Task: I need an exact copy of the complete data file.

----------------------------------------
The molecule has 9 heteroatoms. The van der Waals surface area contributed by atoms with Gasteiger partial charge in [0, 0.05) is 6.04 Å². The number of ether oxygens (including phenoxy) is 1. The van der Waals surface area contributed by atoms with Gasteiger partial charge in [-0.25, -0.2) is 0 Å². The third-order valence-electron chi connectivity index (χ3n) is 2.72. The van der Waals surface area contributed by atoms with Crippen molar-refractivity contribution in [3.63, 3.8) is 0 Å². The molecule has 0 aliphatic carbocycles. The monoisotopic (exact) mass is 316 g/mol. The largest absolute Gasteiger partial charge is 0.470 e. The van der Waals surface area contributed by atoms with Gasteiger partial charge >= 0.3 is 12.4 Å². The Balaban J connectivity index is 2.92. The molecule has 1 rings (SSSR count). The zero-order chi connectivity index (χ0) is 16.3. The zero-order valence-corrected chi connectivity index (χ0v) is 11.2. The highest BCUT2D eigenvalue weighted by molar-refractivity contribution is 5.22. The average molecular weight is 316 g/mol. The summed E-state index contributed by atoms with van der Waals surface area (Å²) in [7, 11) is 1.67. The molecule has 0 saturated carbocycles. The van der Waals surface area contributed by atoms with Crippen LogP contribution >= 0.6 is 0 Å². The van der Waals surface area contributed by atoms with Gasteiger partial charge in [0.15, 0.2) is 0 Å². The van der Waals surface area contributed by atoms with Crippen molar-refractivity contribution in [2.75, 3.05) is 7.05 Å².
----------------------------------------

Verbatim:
The molecule has 9 heteroatoms. The van der Waals surface area contributed by atoms with Gasteiger partial charge in [0, 0.05) is 6.04 Å². The number of ether oxygens (including phenoxy) is 1. The van der Waals surface area contributed by atoms with Gasteiger partial charge in [-0.25, -0.2) is 0 Å². The third-order valence-electron chi connectivity index (χ3n) is 2.72. The van der Waals surface area contributed by atoms with Crippen molar-refractivity contribution in [3.63, 3.8) is 0 Å². The molecule has 0 aliphatic carbocycles. The monoisotopic (exact) mass is 316 g/mol. The largest absolute Gasteiger partial charge is 0.470 e. The van der Waals surface area contributed by atoms with Gasteiger partial charge >= 0.3 is 12.4 Å². The Balaban J connectivity index is 2.92. The molecule has 1 rings (SSSR count). The zero-order chi connectivity index (χ0) is 16.3. The zero-order valence-corrected chi connectivity index (χ0v) is 11.2. The highest BCUT2D eigenvalue weighted by molar-refractivity contribution is 5.22. The average molecular weight is 316 g/mol. The summed E-state index contributed by atoms with van der Waals surface area (Å²) in [7, 11) is 1.67. The molecule has 0 saturated carbocycles. The van der Waals surface area contributed by atoms with Crippen LogP contribution >= 0.6 is 0 Å². The van der Waals surface area contributed by atoms with Gasteiger partial charge in [0.15, 0.2) is 0 Å². The van der Waals surface area contributed by atoms with Crippen molar-refractivity contribution in [2.75, 3.05) is 7.05 Å².